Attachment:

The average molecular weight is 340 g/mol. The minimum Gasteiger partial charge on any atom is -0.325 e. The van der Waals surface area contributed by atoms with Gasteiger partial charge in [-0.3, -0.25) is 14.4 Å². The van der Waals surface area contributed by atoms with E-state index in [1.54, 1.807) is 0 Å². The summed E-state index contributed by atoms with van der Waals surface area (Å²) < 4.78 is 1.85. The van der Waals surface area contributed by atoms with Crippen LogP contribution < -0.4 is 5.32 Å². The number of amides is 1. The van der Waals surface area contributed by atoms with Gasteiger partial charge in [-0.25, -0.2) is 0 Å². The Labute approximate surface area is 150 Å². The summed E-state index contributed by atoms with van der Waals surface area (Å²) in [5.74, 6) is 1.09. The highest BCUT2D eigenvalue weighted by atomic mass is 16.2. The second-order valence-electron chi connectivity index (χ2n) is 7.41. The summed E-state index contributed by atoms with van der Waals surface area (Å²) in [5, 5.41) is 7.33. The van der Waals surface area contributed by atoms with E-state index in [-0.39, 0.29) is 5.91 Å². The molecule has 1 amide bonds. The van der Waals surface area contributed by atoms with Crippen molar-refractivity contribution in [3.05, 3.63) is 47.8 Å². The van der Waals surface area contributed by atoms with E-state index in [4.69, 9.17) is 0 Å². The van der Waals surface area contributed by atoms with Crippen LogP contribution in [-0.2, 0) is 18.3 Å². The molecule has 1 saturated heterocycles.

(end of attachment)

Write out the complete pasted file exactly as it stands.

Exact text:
The average molecular weight is 340 g/mol. The minimum Gasteiger partial charge on any atom is -0.325 e. The van der Waals surface area contributed by atoms with Gasteiger partial charge in [-0.3, -0.25) is 14.4 Å². The van der Waals surface area contributed by atoms with E-state index in [1.54, 1.807) is 0 Å². The summed E-state index contributed by atoms with van der Waals surface area (Å²) < 4.78 is 1.85. The van der Waals surface area contributed by atoms with Crippen LogP contribution < -0.4 is 5.32 Å². The number of amides is 1. The van der Waals surface area contributed by atoms with Gasteiger partial charge in [-0.25, -0.2) is 0 Å². The Labute approximate surface area is 150 Å². The summed E-state index contributed by atoms with van der Waals surface area (Å²) in [5.74, 6) is 1.09. The highest BCUT2D eigenvalue weighted by atomic mass is 16.2. The second-order valence-electron chi connectivity index (χ2n) is 7.41. The summed E-state index contributed by atoms with van der Waals surface area (Å²) in [5, 5.41) is 7.33. The van der Waals surface area contributed by atoms with E-state index in [-0.39, 0.29) is 5.91 Å². The molecule has 1 amide bonds. The van der Waals surface area contributed by atoms with Crippen molar-refractivity contribution in [3.05, 3.63) is 47.8 Å². The van der Waals surface area contributed by atoms with E-state index in [4.69, 9.17) is 0 Å². The van der Waals surface area contributed by atoms with Crippen LogP contribution in [-0.2, 0) is 18.3 Å². The molecule has 1 saturated heterocycles.